It’s My Book’s Birthday! So What Have I Learned About Publishing?


I can’t believe it’s been a year since I released The Geomancer’s Apprentice on Amazon’s Kindle Direct Publishing platform.

The book is an urban fantasy adventure about two underdog feng shui consultants who find, to their dismay, that they must save the world. It’s set in Washington, D.C., and borrows heavily from Chinese myth and folklore.

When I hit the “publish” button on Feb. 4 last year, I had no idea what to expect. I was both excited and afraid. Would my debut novel see any sales? Would readers trash it and confirm my very worst fears? Despite my angst, it was magical to see the book displayed alongside other books on Amazon.

Why did I go the indie route and self-publish? By mid-2019, I had a handful of completed manuscripts spanning fantasy, urban fantasy and horror. Instead of trying to acquire an agent, I sent two of the manuscripts to major publishers that accept unsolicited submissions.

Predictably, both manuscripts were rejected. Given that many publishers prefer exclusive submissions where only one publisher at a time is considering your work, I realized it might be years of rejection before someone took a chance on me.

Amazon had already revolutionized the self-publishing business, allowing indie authors to reach a wide audience. I decided I didn’t want to wait any longer so I took the plunge. I chose The Geomancer’s Apprentice to be my debut novel because I thought that had the best shot at commercial success.

Before I published it, I went through another round of edits to make sure the manuscript was as polished and error-free as I could make it. I went with a cover that my husband designed because I liked its simplicity.

When the book was ready (or as ready as I could make it), I uploaded it and also enrolled it in Amazon’s Kindle Unlimited program. I then crossed my fingers and wished myself luck.

And?

Well let’s just say there were ups, and there were downs.

Sales

I hadn’t promoted the book before its release. Despite that, it sold quite well in the first two days of publication (enough to place it at around #79,000 on the Kindle Store’s best sellers rank).

After that, however, sales declined rapidly. In addition, the book wasn’t performing well on KU. I decided not to re-enroll the book in KU when the exclusivity agreement expired in May. Instead, I went wide by publishing The Geomancer's Apprentice on Barnes & Noble, Kobo, Apple and Google. This was in response to readers who wanted to buy the book on other platforms.  

I changed the book's cover when I went wide. The main reason was that The Forgotten Guardian, the second book in the series, was in the works and I wanted a more unified look between Books 1 and 2.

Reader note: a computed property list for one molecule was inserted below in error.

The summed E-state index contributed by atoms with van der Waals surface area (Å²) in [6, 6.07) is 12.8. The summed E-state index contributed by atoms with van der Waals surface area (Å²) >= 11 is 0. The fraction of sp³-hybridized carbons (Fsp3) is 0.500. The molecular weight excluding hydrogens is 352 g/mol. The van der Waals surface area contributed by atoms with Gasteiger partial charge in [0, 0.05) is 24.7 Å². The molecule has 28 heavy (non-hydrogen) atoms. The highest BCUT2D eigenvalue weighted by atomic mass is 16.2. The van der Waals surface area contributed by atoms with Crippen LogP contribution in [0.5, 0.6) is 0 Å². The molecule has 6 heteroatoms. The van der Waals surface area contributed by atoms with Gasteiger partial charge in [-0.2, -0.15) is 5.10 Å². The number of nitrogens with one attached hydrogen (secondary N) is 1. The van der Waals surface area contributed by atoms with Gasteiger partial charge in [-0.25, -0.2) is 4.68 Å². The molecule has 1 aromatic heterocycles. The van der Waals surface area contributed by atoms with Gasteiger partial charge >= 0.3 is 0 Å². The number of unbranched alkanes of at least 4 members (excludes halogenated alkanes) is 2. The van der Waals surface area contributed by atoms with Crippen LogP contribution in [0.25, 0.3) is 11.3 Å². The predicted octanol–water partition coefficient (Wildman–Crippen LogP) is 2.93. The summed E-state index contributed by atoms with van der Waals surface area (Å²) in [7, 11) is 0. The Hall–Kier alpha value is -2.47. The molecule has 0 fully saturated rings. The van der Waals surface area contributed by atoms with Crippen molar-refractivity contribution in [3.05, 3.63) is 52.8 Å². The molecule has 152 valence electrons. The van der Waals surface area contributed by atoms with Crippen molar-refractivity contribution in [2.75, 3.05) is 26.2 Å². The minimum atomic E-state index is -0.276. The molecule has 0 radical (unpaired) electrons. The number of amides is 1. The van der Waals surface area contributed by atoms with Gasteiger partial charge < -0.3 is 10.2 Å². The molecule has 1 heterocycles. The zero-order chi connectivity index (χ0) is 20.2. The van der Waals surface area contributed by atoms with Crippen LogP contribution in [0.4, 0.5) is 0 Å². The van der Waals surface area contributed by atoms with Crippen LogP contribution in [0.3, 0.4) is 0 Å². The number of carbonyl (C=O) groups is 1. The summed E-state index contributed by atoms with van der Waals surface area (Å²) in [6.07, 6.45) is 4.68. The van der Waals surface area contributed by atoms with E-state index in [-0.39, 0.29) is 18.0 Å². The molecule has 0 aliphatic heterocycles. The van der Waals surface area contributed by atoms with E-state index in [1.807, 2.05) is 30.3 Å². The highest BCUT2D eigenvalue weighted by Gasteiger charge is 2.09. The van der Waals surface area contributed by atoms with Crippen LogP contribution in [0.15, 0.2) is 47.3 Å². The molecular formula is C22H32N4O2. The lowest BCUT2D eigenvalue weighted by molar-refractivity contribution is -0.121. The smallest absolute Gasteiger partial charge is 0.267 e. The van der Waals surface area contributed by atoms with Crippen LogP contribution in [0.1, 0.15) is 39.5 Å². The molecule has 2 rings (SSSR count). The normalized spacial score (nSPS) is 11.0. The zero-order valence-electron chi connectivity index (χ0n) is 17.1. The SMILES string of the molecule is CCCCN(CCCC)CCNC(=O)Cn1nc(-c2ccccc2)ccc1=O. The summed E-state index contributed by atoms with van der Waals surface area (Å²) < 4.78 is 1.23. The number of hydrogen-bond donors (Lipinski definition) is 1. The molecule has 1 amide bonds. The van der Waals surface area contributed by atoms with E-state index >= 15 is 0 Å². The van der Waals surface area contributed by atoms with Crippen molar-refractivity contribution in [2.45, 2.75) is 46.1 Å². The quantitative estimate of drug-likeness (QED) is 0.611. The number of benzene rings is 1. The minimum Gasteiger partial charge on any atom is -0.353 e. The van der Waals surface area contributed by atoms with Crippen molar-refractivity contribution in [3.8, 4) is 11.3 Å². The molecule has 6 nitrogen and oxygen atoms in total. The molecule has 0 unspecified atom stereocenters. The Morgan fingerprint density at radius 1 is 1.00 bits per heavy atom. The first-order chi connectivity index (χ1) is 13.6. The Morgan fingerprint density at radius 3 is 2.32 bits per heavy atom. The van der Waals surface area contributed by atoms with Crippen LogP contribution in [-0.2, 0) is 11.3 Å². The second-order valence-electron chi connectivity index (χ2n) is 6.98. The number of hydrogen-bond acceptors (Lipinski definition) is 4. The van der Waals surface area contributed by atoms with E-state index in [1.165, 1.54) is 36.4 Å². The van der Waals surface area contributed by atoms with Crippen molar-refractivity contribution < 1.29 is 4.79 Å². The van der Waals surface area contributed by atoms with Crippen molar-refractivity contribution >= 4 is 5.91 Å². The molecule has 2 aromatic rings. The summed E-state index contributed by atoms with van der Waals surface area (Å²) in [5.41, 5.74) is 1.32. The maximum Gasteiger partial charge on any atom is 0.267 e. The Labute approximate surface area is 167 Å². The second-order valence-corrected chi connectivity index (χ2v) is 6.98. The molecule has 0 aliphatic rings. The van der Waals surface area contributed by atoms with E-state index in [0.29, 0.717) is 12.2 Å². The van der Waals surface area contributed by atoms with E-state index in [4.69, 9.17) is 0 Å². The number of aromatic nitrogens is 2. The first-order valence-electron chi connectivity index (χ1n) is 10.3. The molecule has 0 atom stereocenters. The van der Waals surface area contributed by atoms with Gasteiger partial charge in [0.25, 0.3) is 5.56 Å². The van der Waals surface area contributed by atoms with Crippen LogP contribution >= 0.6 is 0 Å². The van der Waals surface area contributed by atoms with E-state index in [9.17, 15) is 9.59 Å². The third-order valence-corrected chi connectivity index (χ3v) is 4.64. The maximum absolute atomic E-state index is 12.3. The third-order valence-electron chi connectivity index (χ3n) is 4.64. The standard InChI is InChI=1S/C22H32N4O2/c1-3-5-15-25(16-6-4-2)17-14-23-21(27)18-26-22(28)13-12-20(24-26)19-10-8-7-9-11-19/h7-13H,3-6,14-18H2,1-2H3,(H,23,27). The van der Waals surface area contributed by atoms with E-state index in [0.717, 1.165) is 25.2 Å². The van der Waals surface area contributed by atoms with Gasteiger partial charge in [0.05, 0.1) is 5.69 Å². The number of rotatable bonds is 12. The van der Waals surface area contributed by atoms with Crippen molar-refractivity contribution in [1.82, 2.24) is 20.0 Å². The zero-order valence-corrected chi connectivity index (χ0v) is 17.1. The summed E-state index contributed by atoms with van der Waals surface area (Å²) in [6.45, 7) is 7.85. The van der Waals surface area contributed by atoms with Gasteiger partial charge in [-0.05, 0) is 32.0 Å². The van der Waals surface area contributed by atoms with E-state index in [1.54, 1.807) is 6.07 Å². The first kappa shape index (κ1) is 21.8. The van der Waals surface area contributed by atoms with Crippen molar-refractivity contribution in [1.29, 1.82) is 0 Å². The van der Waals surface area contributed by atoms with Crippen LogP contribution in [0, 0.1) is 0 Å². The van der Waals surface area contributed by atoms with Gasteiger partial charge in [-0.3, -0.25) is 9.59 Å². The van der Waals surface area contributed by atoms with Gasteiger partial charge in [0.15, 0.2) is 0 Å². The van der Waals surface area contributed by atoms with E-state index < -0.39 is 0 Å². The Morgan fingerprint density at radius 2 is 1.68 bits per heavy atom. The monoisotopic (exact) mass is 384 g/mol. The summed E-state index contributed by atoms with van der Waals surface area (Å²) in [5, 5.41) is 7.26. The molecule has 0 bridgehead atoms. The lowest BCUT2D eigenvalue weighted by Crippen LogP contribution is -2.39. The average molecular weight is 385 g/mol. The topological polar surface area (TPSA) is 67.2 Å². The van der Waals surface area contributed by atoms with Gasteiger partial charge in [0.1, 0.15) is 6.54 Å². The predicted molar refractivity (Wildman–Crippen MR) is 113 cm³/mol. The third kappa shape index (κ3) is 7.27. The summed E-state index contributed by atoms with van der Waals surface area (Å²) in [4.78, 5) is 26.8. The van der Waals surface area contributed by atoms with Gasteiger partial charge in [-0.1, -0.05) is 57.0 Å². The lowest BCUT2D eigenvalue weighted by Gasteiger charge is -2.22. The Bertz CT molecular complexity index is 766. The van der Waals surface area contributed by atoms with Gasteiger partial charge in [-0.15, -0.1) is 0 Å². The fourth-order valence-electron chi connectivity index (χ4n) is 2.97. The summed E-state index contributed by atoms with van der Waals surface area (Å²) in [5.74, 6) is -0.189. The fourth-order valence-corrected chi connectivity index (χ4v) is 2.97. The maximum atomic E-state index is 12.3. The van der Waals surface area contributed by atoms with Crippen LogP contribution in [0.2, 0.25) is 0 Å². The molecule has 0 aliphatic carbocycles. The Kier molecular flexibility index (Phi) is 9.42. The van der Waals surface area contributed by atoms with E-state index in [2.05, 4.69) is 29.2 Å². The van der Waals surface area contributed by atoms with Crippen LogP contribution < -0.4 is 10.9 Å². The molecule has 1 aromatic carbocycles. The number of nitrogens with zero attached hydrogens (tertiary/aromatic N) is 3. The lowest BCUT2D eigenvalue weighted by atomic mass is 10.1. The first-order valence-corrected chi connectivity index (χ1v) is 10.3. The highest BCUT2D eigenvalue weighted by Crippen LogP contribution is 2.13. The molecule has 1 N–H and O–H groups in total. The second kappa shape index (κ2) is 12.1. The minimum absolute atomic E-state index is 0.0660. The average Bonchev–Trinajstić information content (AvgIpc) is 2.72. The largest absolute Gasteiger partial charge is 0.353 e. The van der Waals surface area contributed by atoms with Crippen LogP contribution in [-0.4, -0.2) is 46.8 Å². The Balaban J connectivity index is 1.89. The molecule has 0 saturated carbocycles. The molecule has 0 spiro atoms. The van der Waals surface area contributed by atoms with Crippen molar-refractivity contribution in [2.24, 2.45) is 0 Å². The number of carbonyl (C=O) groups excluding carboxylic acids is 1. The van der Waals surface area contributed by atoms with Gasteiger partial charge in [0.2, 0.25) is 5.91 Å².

Sales started to improve after I went wide, partly because I was getting better at promoting the book through my blog and social media.

In October, I published Joss Paper, a collection of short horror stories that I’d written over the years. I released The Forgotten Guardian the following month.

The new books led to increased sales between October to December. I sold about an average of 28 books in each of the three months. Not a big deal for many authors perhaps, but a major improvement for me.

Lessons Learned

1. More books lead to more sales

Experienced authors will tell you that the key to indie success is writing more books. That’s been my experience as well. It isn’t just the fact that you have more books to sell. The Geomancer’s Apprentice has increased in sales since the publication of The Forgotten Guardian. I’m also finding it easier to promote a series rather than a standalone book.

2. Engagement with fans is important

It’s important to know which genre your book falls into, because you need to know where the fans are. My series is clearly urban fantasy. I’ve been able to engage with fans of the genre through Twitter and Facebook, and it’s led to sales.

3. Selling books in separate genres is challenging

So far, most of my promotional efforts have been geared toward my urban fantasy series. As a result, sales have been small for Joss Paper. Short stories are challenging to sell, but I remain optimistic.

4. Indie authors need Amazon

I’ve gone wide, but the bulk of my sales are in Amazon ebooks. Amazon is still the top platform for indie authors.

5. The writing communities on Twitter and Facebook are a great resource

I’d like to thank the writing communities on Twitter and Facebook. I’ve learned—and continue to learn—so much from them. I’m amazed at, and grateful for, the willingness of authors to share their knowledge. Not only that, they serve as mentors, cheerleaders, and sources of inspiration.

I’ll conclude by saying the first year of being an author has been wonderful. It was the fulfillment of a long-held dream.

I also don’t regret going indie. In fact, the overarching emotion—and one that I continue to feel—is joy that my work finally is out there.

Would sales have been better had I undertaken the promotion work before publishing the book? Undoubtedly. 

Is the publishing experience the same for every indie author? No. So much depends on the book itself, timing, and even luck. There's no substitute for being at the right place at the right time.

This year will bring new challenges, and hopefully new rewards. I plan to release the third installment of The Geomancer’s Apprentice series. I may publish another book as well, time permitting. 

Stay tuned.

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